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Suppose there is a lottery where a random natural number between 1 and n = 1000 is drawn in secret. They sell two different tickets to customers:

  • A ticket with k = 10 random numbers on it (not sorted, no repetitions)
  • A ticket with an interval of k = 10 succeeding numbers starting at a random offset <= 991

A lot of tickets are sold, so there are expected to be several people with the secret random number put on their ticket. To resolve this, there are two procedures:

  • The order of the numbers on the ticket matters. Whoever has the winning number at the lowest position, wins.
  • If this did not single out a winner, the prize money is split among all those tickets with the winning number at the lowest position.

Which of the tickets should you buy? Does it matter? I figure that the chance of hitting the winning number is 1/100 in both cases. But what is the probability of taking the money home with you? Intuitively, I would say that both tickets have the same probability to win the same amount of money, i.e. hitting the winning number at a low enough position to get cashed out, but I am a layman in this field.

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You should definitely choose the tickets randomly distributed because there are way more such tickets which are different. If you take the ticket with a sequence of 10 numbers, there are only 991 different arrangements of the numbers on those so you're much more likely to be sharing your prize with a large number of people if you do win.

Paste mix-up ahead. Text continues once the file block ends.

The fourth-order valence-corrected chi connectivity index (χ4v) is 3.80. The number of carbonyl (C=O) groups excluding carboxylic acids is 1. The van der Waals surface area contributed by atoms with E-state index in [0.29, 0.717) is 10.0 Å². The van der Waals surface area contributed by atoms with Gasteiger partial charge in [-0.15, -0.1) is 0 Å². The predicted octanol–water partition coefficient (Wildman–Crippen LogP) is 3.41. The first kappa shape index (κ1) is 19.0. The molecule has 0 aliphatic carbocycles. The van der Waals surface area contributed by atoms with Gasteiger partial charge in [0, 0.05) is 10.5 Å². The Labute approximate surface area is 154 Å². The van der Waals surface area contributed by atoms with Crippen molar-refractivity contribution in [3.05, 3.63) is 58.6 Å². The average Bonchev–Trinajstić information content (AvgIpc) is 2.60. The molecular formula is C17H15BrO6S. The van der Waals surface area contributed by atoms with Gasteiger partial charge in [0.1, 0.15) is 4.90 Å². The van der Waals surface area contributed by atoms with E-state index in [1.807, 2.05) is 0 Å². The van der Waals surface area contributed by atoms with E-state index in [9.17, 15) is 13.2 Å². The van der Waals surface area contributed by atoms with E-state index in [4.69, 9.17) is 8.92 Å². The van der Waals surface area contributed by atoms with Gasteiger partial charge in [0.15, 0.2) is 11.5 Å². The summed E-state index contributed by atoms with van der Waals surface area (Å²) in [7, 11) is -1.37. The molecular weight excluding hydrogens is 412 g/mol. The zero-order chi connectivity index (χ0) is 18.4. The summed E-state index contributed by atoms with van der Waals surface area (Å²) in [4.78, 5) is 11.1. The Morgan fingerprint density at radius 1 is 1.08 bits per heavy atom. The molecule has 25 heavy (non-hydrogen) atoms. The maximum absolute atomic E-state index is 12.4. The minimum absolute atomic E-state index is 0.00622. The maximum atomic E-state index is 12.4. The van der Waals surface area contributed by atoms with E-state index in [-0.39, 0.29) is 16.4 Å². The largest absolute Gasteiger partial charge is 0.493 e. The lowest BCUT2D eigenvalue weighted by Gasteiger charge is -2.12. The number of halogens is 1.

This is a fun question because it looks on the face of it like the problem is to choose the ticket most likely to have the winning number in the lowest position. But in reality it's about choosing the ticket least likely to share the prize once conditions one and two are met.

If all the tickets were unique (and therefore it was unlikely to share) then it wouldn't matter which you chose as both methods of choosing numbers are symmetric with respect to the ordering of the numbers, so neither is more likely to pick the winning number in its lowest position.

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